Covering Heathfield, Ballicastle, Tyremoor, Innis Daingneach, Kildare, Hedgebrier, surrounding areas and Allies.     Issue 06-07

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```*+*```Douglas Wedding```*+*```

On May 19th, in the early afternoon Thomas Keegan Douglas, son of Duke Trevellyn Douglas, and Serafina Rosletta Annette Lorenzo were united in marriage by King Chadwick McAndrews.   Malcolm Douglas, brother of the groom and Francesca Lorenzo were best man and maid of honor.  Alexander and Ailish  Douglas, children of Malcolm served as ring bearer and flower girl.

In attendance with the Duke were his sons and their spouses or guests.  Queen Danielle McAndrews and her three older sons, the McAndrews sons and their spouses or guests along with  the Dowager Queen Mary Ann McAndrews. Also in attendance were the Brothers Sibio who provided a wonderful meal following the wedding.  After the reception, the happy couple left on their honeymoon. They plan to travel to the ancestral homeland of the Douglas Clan, as well as the island of Sicily.  Our best wishes to the happy couple as they begin their married life together. --submitted by Francesca Marie Riccio

```*+*```Castle Events```*+*```

Boar Hunt: On the eve of May 21, at the gracious invitation of Their Royal Majesties of Solurius, was held a boar hunt in their lands. The invitation, extended to Heathfield and her allied castles, was accepted by the Princess Elaina O'Neill, accompanied by Lady Georgette O'Shey and Michaela de Benoit, all who took part in the game of shooting three arrows at the boars scattered nigh through the forest.

Princess Elaina took her shots and with a fine eye, skewered a boar to be showered with glory, for the boar she shot carried a pouch of gold on her third try! Well done, Princess Elaina!

Lady Georgette, known as Ette to her friends, took her tries next. Though she grazed one of the boars, it was the pixie of the Solurius woods and the trees that felt the bite of her arrows. Best of luck next time, Lady Georgette!

Michaela stepped forward as the third of Heathfield's representatives and not only hit the pixie, and the woods, but was sent sprawling by an injured boar. She was uninjured but quickly retired the field to repair the damage done from the muck, followed shortly by the Princess and the Lady Georgette.

Others who attended triumphed or suffered equal fates, but it was clear a good time was enjoyed by all who attended. The ladies extend their thanks to King Byron and Queen Caillean for a fun hunt and a fine evening out. -- submitted by Michaela deBenoit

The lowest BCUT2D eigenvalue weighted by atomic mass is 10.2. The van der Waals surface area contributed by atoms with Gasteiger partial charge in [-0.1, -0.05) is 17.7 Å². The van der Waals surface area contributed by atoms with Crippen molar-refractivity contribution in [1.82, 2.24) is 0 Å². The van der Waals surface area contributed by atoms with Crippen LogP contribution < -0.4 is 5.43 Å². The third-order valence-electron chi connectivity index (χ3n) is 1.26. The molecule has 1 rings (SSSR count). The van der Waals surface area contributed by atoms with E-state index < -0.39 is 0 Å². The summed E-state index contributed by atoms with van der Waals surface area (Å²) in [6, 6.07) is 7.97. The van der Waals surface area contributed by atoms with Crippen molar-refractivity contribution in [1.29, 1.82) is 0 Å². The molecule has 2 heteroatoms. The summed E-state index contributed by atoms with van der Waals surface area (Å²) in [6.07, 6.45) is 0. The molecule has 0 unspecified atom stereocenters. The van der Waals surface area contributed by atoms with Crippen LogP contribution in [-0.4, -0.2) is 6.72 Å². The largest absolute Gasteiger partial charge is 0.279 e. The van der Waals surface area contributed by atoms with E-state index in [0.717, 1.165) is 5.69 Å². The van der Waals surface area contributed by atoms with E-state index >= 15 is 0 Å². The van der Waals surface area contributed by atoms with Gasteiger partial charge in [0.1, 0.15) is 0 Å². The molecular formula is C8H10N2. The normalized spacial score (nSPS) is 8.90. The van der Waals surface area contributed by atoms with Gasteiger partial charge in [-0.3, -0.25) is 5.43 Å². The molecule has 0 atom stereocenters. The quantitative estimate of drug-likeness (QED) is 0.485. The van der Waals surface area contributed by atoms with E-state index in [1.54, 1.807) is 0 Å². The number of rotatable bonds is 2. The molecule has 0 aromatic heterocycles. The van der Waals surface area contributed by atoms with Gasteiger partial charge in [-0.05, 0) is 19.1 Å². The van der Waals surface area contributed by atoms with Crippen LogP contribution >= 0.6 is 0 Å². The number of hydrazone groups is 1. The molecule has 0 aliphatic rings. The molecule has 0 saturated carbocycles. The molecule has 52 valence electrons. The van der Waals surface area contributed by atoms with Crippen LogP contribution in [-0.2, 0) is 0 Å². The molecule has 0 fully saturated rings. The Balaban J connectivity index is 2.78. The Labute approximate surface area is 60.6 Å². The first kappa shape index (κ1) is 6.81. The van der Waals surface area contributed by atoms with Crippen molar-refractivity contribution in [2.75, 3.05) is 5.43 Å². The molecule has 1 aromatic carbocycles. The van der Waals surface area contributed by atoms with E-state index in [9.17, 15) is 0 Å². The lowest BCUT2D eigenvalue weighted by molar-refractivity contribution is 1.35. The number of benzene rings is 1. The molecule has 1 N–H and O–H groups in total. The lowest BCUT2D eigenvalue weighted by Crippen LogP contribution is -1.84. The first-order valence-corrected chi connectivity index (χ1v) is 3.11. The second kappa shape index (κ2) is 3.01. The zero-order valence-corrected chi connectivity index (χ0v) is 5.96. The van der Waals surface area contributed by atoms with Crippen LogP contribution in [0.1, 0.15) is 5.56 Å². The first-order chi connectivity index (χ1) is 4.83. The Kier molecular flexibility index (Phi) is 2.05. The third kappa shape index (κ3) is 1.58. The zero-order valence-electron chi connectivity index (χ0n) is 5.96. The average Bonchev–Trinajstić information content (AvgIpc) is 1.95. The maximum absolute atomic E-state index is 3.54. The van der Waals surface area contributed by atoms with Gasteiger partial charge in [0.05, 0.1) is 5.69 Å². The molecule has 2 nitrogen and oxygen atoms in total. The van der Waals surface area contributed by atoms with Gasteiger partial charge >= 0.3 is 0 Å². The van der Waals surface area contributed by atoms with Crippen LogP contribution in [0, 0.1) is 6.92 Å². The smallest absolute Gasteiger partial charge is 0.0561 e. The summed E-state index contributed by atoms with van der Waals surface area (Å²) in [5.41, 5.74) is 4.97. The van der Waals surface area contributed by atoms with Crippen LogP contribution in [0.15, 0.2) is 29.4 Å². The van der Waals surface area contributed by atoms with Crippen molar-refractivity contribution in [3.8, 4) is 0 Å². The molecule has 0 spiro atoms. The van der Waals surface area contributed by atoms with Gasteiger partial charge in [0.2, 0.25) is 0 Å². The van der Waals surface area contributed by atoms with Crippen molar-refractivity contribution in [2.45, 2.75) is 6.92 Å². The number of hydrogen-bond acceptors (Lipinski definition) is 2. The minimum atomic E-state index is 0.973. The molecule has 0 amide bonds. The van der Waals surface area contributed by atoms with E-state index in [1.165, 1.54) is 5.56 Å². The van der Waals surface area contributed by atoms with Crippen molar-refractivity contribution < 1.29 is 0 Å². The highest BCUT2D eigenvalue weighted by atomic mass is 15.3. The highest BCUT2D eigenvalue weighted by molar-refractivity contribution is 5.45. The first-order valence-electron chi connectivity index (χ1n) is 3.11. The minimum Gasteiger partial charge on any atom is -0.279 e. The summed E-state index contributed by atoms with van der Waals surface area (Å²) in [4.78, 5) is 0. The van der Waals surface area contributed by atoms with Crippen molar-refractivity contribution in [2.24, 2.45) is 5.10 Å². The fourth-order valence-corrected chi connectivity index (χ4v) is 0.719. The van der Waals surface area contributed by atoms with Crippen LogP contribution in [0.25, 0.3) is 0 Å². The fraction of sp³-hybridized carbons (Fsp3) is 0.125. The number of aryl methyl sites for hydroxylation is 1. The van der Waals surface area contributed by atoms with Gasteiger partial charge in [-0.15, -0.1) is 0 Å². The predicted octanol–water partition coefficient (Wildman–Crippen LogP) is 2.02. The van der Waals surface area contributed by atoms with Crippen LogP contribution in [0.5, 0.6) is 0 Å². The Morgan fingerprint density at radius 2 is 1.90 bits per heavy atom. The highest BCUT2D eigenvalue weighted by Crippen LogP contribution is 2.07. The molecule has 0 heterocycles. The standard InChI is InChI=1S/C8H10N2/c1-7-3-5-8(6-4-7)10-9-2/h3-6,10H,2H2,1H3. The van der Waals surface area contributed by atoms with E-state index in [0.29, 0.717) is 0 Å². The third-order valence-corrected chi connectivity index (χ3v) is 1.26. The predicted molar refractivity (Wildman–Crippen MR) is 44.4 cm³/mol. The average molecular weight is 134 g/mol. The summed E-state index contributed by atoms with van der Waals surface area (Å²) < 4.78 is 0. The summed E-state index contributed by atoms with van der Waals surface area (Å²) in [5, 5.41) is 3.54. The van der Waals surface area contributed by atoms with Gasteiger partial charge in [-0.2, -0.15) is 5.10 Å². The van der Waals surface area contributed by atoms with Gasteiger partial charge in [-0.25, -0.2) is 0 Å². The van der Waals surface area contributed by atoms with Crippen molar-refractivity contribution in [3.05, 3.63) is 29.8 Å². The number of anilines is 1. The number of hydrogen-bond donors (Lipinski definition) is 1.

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Healer's Touch
by Samantha Golden

Balm - Bees love this fragrant herb, which explains its generic name, melissa - Greek for Bee. Balm is also a honey of a healer. It was popular among herbalists for some 2000 years and is still sweet news for today's herbal enthusiasts. The ancient Greek physician Dioscorides applied balm leaves to skin wounds and added the herb to wine to treat a variety of illnesses. The Roman nauralist Pliny recommended it to stop bleeding. During the 10th century, Arab doctors recommended balm for nervousness and anxiety. The great 11th century Arab physician Avicenna wrote, "Balm causeth the mind and heart to become merry."

Melissa water, or Eau de Melisse, became so popular as a tranquilizer and sedative that Charlemagne ordered the herb grown in all the physic gardens in his realm to guarantee an adequate supply. European herbalists greatly expanded on balm's earlier uses, prescribing it for just about everything: insomnia, arthritis, headache, toothache, sores, digestive problems, menstrual cramps and as a menstruation promoter -- so many aliments, in fact, that balm became know as a cure-all.

Healing with Balm: Contemporary herbalists tout balm's traditional uses: It's still used to induce sweat and menstruation and is recommended to treat headache, flatulence, hypertension, stress, bronchitis, indigestion, asthma and infant colic. Modern science has not supported all of balm's traditional uses -- it has abandoned the notion that balm is a stimulant and Culpeper was off base by saying it "opens obstructions in the brain." But studies show this herb may have even greater healing potential.

Wound Treatment: Score one for Dioscorides. Balm contains chemicals (polyphenols) that may help fight several infection causing bacteria, among them Streptococci and mycobacteria. Balm also contains eugenol, an anesthetic that my well help relieve wound pain.

Herpes and other Viral Infections: Balm helps fight mumps, herpes and other viruses. American pharmaceutical companies have ignored balm's possible antiviral action but Europeans have not. In Germany where herbal medicine is more mainstream, balm extract is an active ingredient in Lomaherpan Creme, an ointment used to treat cold sores and genital herpes.

A Natural Tranquilizer: Researchers have discovered that balm oil - the source of the plant's pleasant fragrance - may have tranquilizing properties, supporting the herb's traditional use as a relaxant. In Germany, balm is widely used as a tranquilizer and sedative.